The 33rpm Vinyl Long Player - A Short History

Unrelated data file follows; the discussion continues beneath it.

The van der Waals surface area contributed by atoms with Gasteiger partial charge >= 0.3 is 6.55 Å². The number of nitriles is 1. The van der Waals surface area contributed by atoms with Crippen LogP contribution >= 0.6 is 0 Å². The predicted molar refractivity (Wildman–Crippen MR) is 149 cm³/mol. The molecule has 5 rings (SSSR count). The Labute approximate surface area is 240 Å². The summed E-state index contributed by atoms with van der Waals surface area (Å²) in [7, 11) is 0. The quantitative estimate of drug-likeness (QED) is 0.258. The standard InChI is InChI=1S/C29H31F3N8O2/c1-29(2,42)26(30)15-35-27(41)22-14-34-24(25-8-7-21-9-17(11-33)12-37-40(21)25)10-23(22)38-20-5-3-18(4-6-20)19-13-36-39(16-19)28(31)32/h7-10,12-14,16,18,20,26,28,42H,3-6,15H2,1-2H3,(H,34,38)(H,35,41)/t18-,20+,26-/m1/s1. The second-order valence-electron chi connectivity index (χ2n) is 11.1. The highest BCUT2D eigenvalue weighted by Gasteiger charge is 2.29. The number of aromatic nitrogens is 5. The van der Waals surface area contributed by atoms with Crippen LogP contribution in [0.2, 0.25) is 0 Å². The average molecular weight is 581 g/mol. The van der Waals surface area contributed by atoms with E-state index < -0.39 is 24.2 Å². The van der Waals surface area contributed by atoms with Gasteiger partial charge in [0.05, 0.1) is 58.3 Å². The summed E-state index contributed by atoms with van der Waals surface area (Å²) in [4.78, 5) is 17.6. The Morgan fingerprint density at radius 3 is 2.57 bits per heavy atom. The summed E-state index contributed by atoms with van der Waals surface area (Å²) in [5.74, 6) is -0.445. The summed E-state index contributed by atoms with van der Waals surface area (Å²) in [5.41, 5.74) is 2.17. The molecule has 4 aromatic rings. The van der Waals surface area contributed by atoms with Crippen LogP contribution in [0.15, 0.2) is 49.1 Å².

The 33rpm Vinyl Long Player, or LP as we know it today, began its life in 1948 as a replacement for the more fragile 78rpm shellac discs. The main benefits of the vinyl LP were improved durability and the capacity to record up to 30 minutes of music on each side. However, it wasn’t until the mid-1950’s, and the birth of Rock N Roll, that sales of vinyl LP's began to escalate.Pressings from the UK have always been highly regarded amongst collectors. This is especially true of LP's manufactured during the 60's and early 70's. The superior quality of the heavyweight vinyl, along with the technical skills of the cutting engineer, meant that sound reproduction was always of the highest standard. Genuine UK deep-grooved first pressings, direct from the master tapes, can now achieve huge prices and are much in demand in Mint condition.The first stereo LP's became available in 1958, however these did not become really popular in the UK until the mid-to-late 1960's, making early UK stereo pressings, and late UK mono pressings, very scarce today. Many albums in the 60’s were issued in both mono and stereo versions. Opinion is divided about which is best, with both recordings offering a different listening experience.Picture sleeves on UK LP's evolved throughout the decades. Imagery progressed from simple band photos towards more imaginative designs that were sometimes more memorable than the musical content. Psychedelic covers were often as weird as the sounds on the record inside! Many collectors regard the sleeve to be just as important as the vinyl and UK album sleeves from the 60's & 70's can be sought after as much for their high standards of manufacture as their imagery. Many UK sleeves were laminated, and the strong flip-back construction has helped many of them survive today. They are pure works of art that the compact disc era has not been able to match.From the late-70’s and into the 1980’s the packaging became more elaborate, often including printed inner sleeves, lyric inserts, a bonus poster or some other novelty. Record companies kept finding new gimmicks to help sell their product and many of these extras were exclusive to UK issues.By the early 90's demand for vinyl albums was in decline; CDs were becoming the dominant format, to the point where many artists no longer released their albums on vinyl. When they did there was just an initial first pressing, limited in number and quickly deleted from catalogue. However, recent years have seen an upsurge of interest in vinyl, both new and old. Classic albums are once again being remastered and reissued, sometimes as limited edition audiophile pressings, although many collectors still believe the original pressings sound best. Whatever your preference, vinyl is here to stay, and although the debate rages on over the superior sound characteristic of vinyl compared to CD, there is no doubt that UK vinyl LP's are among the most desirable pressings of this superb format.